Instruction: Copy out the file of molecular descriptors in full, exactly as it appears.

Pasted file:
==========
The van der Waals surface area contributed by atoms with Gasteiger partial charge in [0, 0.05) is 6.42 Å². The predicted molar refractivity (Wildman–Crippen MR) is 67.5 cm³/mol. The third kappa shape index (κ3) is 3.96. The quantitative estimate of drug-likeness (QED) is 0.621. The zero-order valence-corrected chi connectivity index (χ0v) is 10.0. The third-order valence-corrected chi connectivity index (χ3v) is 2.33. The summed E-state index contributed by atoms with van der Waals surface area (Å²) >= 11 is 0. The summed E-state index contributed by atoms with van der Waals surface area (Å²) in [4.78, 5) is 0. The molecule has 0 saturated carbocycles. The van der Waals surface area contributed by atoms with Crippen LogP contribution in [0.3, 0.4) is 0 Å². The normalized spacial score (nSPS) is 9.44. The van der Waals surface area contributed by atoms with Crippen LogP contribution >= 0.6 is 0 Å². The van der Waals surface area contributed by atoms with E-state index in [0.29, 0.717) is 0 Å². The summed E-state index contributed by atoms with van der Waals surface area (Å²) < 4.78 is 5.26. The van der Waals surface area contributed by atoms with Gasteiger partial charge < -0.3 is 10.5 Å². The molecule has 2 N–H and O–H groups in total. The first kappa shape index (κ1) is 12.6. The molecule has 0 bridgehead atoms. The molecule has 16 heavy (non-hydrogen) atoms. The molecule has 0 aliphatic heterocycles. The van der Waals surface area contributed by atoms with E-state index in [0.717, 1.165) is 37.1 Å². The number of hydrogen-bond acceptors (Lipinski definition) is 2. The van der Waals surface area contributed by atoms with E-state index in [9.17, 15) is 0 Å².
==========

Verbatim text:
The van der Waals surface area contributed by atoms with Gasteiger partial charge in [0, 0.05) is 6.42 Å². The predicted molar refractivity (Wildman–Crippen MR) is 67.5 cm³/mol. The third kappa shape index (κ3) is 3.96. The quantitative estimate of drug-likeness (QED) is 0.621. The zero-order valence-corrected chi connectivity index (χ0v) is 10.0. The third-order valence-corrected chi connectivity index (χ3v) is 2.33. The summed E-state index contributed by atoms with van der Waals surface area (Å²) >= 11 is 0. The summed E-state index contributed by atoms with van der Waals surface area (Å²) in [4.78, 5) is 0. The molecule has 0 saturated carbocycles. The van der Waals surface area contributed by atoms with Crippen LogP contribution in [0.3, 0.4) is 0 Å². The normalized spacial score (nSPS) is 9.44. The van der Waals surface area contributed by atoms with Crippen LogP contribution >= 0.6 is 0 Å². The van der Waals surface area contributed by atoms with E-state index in [0.29, 0.717) is 0 Å². The summed E-state index contributed by atoms with van der Waals surface area (Å²) < 4.78 is 5.26. The van der Waals surface area contributed by atoms with Gasteiger partial charge < -0.3 is 10.5 Å². The molecule has 2 N–H and O–H groups in total. The first kappa shape index (κ1) is 12.6. The molecule has 0 bridgehead atoms. The molecule has 16 heavy (non-hydrogen) atoms. The molecule has 0 aliphatic heterocycles. The van der Waals surface area contributed by atoms with E-state index in [0.717, 1.165) is 37.1 Å². The number of hydrogen-bond acceptors (Lipinski definition) is 2. The van der Waals surface area contributed by atoms with E-state index in [9.17, 15) is 0 Å².